April 24, 2014
BY MIKE LUCAS
MADISON, Wis. -- Between the time that Megan Tancill was born and reached the fifth grade, her dad’s professional hockey odyssey took him from the Detroit Red Wings to the Kalamazoo (Mich.) Wings to the Dallas Stars to the San Jose Sharks to the Kansas City Blades back to San Jose back to Kansas City back to San Jose to the Kentucky Thoroughblades (Lexington, Ky.) back to Dallas and back to Kalamazoo.
After eight years of chasing his dream in the National Hockey League, Chris Tancill, who was originally drafted by the Hartford Whalers (long since defunct), moved the family to Switzerland. There he played one season in Kloten and five more in Zug before retiring and relocating to Madison, where he had graduated from the University of Wisconsin after starring on the 1990 national championship team.
Megan Tancill went to kindergarten through grade five in Zug, which is 22 miles from Zurich, Switzerland; 200 miles from Munich, Germany, and 4,445 miles from the Madison campus and Goodman Diamond, where she will be the starting second baseman for the Badgers this weekend when they play host to Purdue in a critical, three-game Big Ten softball series.
To say the least, Megan Tancill, a UW junior from Madison Edgewood High School and the oldest of Chris and Jill’s three children, has touched more bases in her young life, which reads like a travelogue, than most of her college teammates. “I’ve been all over the place,” she said.
No one can blame her for losing count on how many mailing addresses her family has had. But she has been enriched by her experiences dating to her early education in Zug. “I got to learn German when I was there,” she said. “And the best skiing in the world is there, so that was pretty amazing.”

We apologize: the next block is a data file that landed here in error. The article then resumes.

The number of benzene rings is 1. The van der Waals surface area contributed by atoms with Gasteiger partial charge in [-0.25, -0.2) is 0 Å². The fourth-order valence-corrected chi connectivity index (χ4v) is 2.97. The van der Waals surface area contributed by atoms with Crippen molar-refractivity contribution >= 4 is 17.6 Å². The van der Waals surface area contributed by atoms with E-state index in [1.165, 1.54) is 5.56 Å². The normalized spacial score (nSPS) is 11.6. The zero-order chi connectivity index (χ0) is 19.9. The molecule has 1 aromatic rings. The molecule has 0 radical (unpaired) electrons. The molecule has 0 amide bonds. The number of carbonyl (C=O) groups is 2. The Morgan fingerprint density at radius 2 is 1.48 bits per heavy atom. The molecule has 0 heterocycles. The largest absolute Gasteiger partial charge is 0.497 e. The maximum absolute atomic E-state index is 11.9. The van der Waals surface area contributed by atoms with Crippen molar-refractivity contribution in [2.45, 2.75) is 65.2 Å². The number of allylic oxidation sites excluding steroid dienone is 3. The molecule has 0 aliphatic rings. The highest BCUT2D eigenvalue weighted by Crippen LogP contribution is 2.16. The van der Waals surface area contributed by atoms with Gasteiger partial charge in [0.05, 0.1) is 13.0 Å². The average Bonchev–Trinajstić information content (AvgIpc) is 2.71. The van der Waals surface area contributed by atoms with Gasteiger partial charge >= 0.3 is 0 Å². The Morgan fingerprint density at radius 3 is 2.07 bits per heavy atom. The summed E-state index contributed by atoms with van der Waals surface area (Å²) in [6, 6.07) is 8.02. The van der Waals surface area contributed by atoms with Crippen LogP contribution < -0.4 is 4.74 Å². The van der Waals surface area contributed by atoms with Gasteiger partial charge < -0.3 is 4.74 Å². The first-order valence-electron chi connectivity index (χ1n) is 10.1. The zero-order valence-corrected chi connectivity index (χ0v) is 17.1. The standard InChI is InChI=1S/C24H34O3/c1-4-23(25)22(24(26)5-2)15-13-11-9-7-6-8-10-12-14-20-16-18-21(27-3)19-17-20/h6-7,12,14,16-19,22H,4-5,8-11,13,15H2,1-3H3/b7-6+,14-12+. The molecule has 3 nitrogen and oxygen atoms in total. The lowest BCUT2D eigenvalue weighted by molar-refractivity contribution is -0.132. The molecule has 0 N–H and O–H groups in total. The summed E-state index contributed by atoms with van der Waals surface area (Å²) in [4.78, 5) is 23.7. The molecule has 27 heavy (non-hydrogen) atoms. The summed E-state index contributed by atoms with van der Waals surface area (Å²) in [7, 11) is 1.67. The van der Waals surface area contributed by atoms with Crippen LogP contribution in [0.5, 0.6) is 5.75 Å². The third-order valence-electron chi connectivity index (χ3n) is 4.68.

Making friends then -- and keeping them -- was not a problem despite living by her dad’s hockey calendar and how his team, EV Zug, was doing. “It depended on the playoffs on how long we’d stay,” she said. “But at that age, it’s pretty easy to just kind of bond over the little things like sports or just being on the playground during recess. I think it would have been a little tougher if I was a little older.
“Back then, I didn’t think anything of it,” she admitted. “It was just kind of exciting to get to move to a new place. And it was kind of fun to get different experiences in different cities and watching my dad play hockey in different arenas. That was pretty cool.”
While she was in Switzerland, it was only natural for her to think about playing hockey herself. “I had a little bit of interest,” she said. “but my dad’s reasoning (against playing) was that he didn’t want my face ending up like his face after 14 years as a pro. That was his thing.”